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Supreme Court, Appellate Division, Fourth Department, New York.

PEOPLE of the State of New York, Plaintiff-Respondent, v. Reginald CHATMAN, Defendant-Appellant.

Decided: March 21, 2001

PRESENT:  PIGOTT, JR., P.J., PINE, HAYES, SCUDDER and LAWTON, JJ. Donald M. Thompson, Rochester, for defendant-appellant. Stephen K. Lindley, Rochester, for plaintiff-respondent.

 Defendant appeals from a judgment following a jury trial convicting him of murder in the second degree (Penal Law § 125.25[2] ) in connection with the contract killing of a person unknown to defendant.   Defendant was 17 years old at the time of the murder.   Defendant failed to challenge a prospective juror for cause on the ground that the prospective juror demonstrated a bias in favor of the testimony of police officers and thus failed to preserve for our review his contention that Supreme Court erred in denying his challenge for cause to the prospective juror on that ground (see, CPL 470.05[2];  People v. Wales, 138 A.D.2d 766, 768, 525 N.Y.S.2d 387, lv. denied 72 N.Y.2d 868, 532 N.Y.S.2d 518, 528 N.E.2d 908).   We decline to exercise our power to review that contention as a matter of discretion in the interest of justice (see, CPL 470.15[6][a] ).   The further contention of defendant that the court erred in denying his challenge for cause to that prospective juror on the ground that the prospective juror would not likely follow the court's charge with respect to burden of proof is without merit.   The prospective juror stated unequivocally that he would not impose a burden of proof on defendant (see, People v. Schojan, 272 A.D.2d 932, 933-934, 709 N.Y.S.2d 273, lv. denied 95 N.Y.2d 871, 715 N.Y.S.2d 226, 738 N.E.2d 374;  cf., People v. Johnson, 94 N.Y.2d 600, 614-615, 709 N.Y.S.2d 134, 730 N.E.2d 932;  People v. Thorn, 269 A.D.2d 756, 757, 704 N.Y.S.2d 402), and the court's determination to deny the challenge for cause must be given due deference (see, People v. Hagenbuch, 267 A.D.2d 948, 701 N.Y.S.2d 213, lv. denied 95 N.Y.2d 797, 711 N.Y.S.2d 165, 733 N.E.2d 237).

 We reject the contention of defendant that the court erred in failing to suppress his statement on the ground that the police delayed filing the felony complaint and his arraignment in order to avoid the attachment of his right to counsel.   Defendant was taken to the Public Safety Building at approximately 12:30 P.M. on September 27, 1997 and advised of his Miranda rights, which he waived.   Defendant denied involvement in the crime and at approximately 2:50 P.M. he was taken to the booking office.   Defendant was returned to an interrogation room at 8:30 P.M., where he waited alone until the investigators returned at 12:30 A.M. on September 28, 1997 and resumed questioning;  defendant was not advised of his Miranda rights a second time.   Defendant made inculpatory statements at approximately 3:00 A.M. A felony complaint was completed and filed when defendant was arraigned in Rochester City Court at 9:30 A.M. The suppression court took judicial notice of the fact that arraignments are conducted in Rochester City Court at 9:30 A.M., and determined that defendant therefore was arraigned at the earliest possible time after his arrest.   We conclude that there is no indication of intentional or “unnecessary delay [in bringing defendant] * * * before a local criminal court and fil[ing] therewith an appropriate accusatory instrument charging him with the * * * offenses in question” (CPL 140.20[1];  see, People v. Ortlieb, 201 A.D.2d 865, 607 N.Y.S.2d 786, affd. 84 N.Y.2d 989, 622 N.Y.S.2d 501, 646 N.E.2d 803;  cf., People v. Cooper, 101 A.D.2d 1, 10-11, 475 N.Y.S.2d 660).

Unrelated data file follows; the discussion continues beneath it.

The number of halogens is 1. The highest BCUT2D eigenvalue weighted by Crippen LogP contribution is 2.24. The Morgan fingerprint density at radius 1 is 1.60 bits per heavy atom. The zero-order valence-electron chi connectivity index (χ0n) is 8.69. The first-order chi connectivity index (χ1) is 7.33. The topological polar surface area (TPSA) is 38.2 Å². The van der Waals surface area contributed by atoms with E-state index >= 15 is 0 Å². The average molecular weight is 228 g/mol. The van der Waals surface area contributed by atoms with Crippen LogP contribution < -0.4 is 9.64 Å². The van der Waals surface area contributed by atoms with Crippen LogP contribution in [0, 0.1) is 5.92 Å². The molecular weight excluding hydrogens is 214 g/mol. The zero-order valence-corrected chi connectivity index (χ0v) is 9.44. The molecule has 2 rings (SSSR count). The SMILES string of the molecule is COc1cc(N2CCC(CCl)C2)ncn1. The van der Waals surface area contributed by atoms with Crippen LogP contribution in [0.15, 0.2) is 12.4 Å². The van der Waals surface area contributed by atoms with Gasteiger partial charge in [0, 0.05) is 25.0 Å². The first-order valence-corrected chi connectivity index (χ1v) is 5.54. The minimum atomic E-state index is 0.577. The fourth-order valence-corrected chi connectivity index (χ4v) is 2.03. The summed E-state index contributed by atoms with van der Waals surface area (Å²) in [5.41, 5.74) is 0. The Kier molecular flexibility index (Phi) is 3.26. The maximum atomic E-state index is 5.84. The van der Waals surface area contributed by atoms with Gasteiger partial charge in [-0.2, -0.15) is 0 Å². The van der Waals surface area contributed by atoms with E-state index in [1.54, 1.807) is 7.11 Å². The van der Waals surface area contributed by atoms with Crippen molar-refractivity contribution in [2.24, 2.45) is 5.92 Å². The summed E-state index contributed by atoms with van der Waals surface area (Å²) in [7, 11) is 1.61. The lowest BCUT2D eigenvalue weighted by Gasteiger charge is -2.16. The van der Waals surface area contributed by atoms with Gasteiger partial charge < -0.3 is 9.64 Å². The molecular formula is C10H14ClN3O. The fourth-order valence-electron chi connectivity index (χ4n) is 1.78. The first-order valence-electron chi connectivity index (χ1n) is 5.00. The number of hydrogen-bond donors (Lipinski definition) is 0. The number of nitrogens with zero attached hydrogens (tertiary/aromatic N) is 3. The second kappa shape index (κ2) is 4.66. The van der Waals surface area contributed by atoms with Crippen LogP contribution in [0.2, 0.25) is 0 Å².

Defendant further contends that the failure to advise him of his Miranda rights when the second round of questioning began rendered his statement involuntary.   We disagree.   Defendant had previously waived his rights and he remained in continuous custody in a non-coercive environment (see, People v. Kemp, 266 A.D.2d 887, 698 N.Y.S.2d 140, lv. denied 94 N.Y.2d 921, 708 N.Y.S.2d 361, 729 N.E.2d 1160;  People v. Encarnacion, 259 A.D.2d 309, 310, 687 N.Y.S.2d 315, lv. denied 94 N.Y.2d 862, 704 N.Y.S.2d 537, 725 N.E.2d 1099).   The 9 1/212 hour break in questioning is not unreasonable under the circumstances of this case (see, People v. Starks, 139 A.D.2d 681, 682, 527 N.Y.S.2d 358, lv. denied 72 N.Y.2d 925, 532 N.Y.S.2d 859, 529 N.E.2d 189).

 The prosecutor engaged in prosecutorial misconduct during his summation by stating that, in order to acquit defendant, the jurors would have to believe that the police witnesses lied (see, People v. Farmer, 122 A.D.2d 801, 803-804, 505 N.Y.S.2d 683) and in intimating that defendant tailored his testimony to conform to the proof (see, People v. Peck, 272 A.D.2d 946, 947, 708 N.Y.S.2d 666).   We conclude, however, that the misconduct was not so egregious as to deny defendant a fair trial (cf., People v. Calabria, 94 N.Y.2d 519, 522-523, 706 N.Y.S.2d 691, 727 N.E.2d 1245).   The remaining instances of alleged prosecutorial misconduct are not preserved for our review (see, CPL 470.05[2] ), and we decline to exercise our power to review them as a matter of discretion in the interest of justice (see, CPL 470.15[6][a] ).   Finally, the sentence is neither unduly harsh nor severe.

Judgment unanimously affirmed.